Devising the necessary and appropriate regulation for traditional medicines is a complex issue, with different considerations that need to be weighed. One such consideration pertains to the extent of reliance on scientific processes such as clinical trials while addressing the particularities of traditional medicines. Another important consideration is whether greater regulation ought to be the way forward, since the implementation of the existing provisions remains highly doubtful.
Thus, as demonstrated above, a clinical trial regime has wide-ranging implications for all the stakeholders within a healthcare system. Therefore, it becomes extremely vital to determine the drawbacks and emerging areas of concerns within a clinical trial regime. This Session aims to achieve the same, by engaging in a discussion on India’s clinical trial system and its particular complications with regards to scientific and traditional medicines respectively.
Session II – The Ecosystem of Healthcare: Patent and Trade
Session I deals with a formative aspect of the healthcare system- the manner and process of approving drugs. Session II entails a discussion on the ecosystem of patents and trading which enables the research and development inherent in clinical trials. In this Session, we hope to discuss three themes – first, the concept of evergreening; second, ensuring accessibility of vaccines through national IPR tools such as compulsory licensing; and third, ensuring accessibility of vaccines through international IPR regimes.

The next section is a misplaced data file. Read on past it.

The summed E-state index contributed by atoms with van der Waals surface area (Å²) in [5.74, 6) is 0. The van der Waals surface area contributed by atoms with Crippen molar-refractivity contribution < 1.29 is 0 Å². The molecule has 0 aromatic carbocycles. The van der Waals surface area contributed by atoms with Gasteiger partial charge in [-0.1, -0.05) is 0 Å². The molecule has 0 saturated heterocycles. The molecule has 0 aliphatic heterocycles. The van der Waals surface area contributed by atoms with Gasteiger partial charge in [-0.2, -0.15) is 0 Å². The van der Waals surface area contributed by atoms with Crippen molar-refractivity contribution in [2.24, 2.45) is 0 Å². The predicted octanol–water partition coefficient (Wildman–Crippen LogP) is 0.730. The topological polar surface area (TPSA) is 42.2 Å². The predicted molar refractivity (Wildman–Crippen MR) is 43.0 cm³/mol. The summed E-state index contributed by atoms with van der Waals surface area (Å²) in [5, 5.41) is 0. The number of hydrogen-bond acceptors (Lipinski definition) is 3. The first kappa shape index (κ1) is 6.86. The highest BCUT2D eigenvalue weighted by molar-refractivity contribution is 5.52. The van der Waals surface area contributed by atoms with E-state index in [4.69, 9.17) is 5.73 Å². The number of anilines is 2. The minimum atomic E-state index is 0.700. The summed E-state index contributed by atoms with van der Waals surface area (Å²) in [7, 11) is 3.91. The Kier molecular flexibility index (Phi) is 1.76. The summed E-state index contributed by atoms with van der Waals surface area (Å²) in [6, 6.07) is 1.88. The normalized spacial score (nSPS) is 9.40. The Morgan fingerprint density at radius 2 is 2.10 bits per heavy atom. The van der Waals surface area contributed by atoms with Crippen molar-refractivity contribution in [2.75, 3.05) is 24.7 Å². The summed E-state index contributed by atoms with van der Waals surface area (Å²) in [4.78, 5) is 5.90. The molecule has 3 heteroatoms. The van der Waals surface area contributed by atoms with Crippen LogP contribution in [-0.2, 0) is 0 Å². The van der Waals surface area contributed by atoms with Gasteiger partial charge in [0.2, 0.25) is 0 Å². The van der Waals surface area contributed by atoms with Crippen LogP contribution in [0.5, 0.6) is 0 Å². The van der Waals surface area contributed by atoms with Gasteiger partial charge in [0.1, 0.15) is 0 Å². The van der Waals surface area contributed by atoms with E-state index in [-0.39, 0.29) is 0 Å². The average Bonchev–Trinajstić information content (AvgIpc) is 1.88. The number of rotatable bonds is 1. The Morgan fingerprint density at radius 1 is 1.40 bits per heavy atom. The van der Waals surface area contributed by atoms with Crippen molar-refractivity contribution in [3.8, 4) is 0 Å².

India has a complex patenting legal system that is well-integrated into the global patent regime. It is a simple rule of any technological or medical progress that, with research come costs. A patent incentivizes progress, even in the face of daunting costs associated with the research. This is done by protecting the exclusivity of that product to enable its maker to manufacture and market the product at the latter’s convenience. However, for patent laws to apply, a product must meet certain threshold criteria. One of the most controversial but important criterion for healthcare products is that they must be non-obvious (or involve an inventive step). A product is considered to be non-obvious or comprising an inventive step if it involves a technical advance compared to the existing state of knowledge. In the pharmaceutical industry in particular, the issue of evergreening of patents has posed a challenge to these requirements. Evergreening refers to the process of making minute modifications (called trivial incremental innovations) to an existing product to renew its patent, to prolong one’s exclusivity over it.